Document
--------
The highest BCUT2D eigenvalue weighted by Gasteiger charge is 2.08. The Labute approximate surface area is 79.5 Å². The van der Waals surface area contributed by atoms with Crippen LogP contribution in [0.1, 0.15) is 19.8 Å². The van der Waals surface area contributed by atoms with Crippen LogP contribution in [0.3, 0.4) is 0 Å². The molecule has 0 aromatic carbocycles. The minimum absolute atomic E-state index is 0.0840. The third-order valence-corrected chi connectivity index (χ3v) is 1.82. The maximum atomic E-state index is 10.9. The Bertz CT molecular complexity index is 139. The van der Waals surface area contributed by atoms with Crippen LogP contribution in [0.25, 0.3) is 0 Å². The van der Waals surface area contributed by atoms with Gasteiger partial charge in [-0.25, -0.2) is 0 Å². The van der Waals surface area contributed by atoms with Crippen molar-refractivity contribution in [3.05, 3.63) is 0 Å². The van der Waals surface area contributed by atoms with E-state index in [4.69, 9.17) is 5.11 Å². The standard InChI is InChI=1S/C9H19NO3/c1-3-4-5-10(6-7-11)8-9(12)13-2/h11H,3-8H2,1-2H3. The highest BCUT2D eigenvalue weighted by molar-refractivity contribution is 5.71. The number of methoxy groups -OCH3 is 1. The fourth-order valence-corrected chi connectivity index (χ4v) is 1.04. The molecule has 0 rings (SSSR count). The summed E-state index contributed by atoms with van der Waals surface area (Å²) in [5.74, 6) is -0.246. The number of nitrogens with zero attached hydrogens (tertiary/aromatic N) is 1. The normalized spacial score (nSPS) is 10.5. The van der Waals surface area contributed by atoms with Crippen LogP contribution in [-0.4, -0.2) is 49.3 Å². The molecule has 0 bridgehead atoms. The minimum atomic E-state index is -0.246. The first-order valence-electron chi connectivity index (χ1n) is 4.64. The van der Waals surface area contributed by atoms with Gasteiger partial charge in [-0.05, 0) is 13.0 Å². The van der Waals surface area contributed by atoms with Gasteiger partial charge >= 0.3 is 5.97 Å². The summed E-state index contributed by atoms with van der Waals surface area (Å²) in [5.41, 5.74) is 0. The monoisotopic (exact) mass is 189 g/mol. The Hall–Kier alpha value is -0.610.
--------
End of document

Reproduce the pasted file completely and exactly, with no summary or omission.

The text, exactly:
The highest BCUT2D eigenvalue weighted by Gasteiger charge is 2.08. The Labute approximate surface area is 79.5 Å². The van der Waals surface area contributed by atoms with Crippen LogP contribution in [0.1, 0.15) is 19.8 Å². The van der Waals surface area contributed by atoms with Crippen LogP contribution in [0.3, 0.4) is 0 Å². The molecule has 0 aromatic carbocycles. The minimum absolute atomic E-state index is 0.0840. The third-order valence-corrected chi connectivity index (χ3v) is 1.82. The maximum atomic E-state index is 10.9. The Bertz CT molecular complexity index is 139. The van der Waals surface area contributed by atoms with Crippen LogP contribution in [0.25, 0.3) is 0 Å². The van der Waals surface area contributed by atoms with Gasteiger partial charge in [-0.25, -0.2) is 0 Å². The van der Waals surface area contributed by atoms with Crippen molar-refractivity contribution in [3.05, 3.63) is 0 Å². The van der Waals surface area contributed by atoms with E-state index in [4.69, 9.17) is 5.11 Å². The standard InChI is InChI=1S/C9H19NO3/c1-3-4-5-10(6-7-11)8-9(12)13-2/h11H,3-8H2,1-2H3. The highest BCUT2D eigenvalue weighted by molar-refractivity contribution is 5.71. The number of methoxy groups -OCH3 is 1. The fourth-order valence-corrected chi connectivity index (χ4v) is 1.04. The molecule has 0 rings (SSSR count). The summed E-state index contributed by atoms with van der Waals surface area (Å²) in [5.74, 6) is -0.246. The number of nitrogens with zero attached hydrogens (tertiary/aromatic N) is 1. The normalized spacial score (nSPS) is 10.5. The van der Waals surface area contributed by atoms with Crippen LogP contribution in [-0.4, -0.2) is 49.3 Å². The molecule has 0 bridgehead atoms. The minimum atomic E-state index is -0.246. The first-order valence-electron chi connectivity index (χ1n) is 4.64. The van der Waals surface area contributed by atoms with Gasteiger partial charge in [-0.05, 0) is 13.0 Å². The van der Waals surface area contributed by atoms with Gasteiger partial charge >= 0.3 is 5.97 Å². The summed E-state index contributed by atoms with van der Waals surface area (Å²) in [5.41, 5.74) is 0. The monoisotopic (exact) mass is 189 g/mol. The Hall–Kier alpha value is -0.610.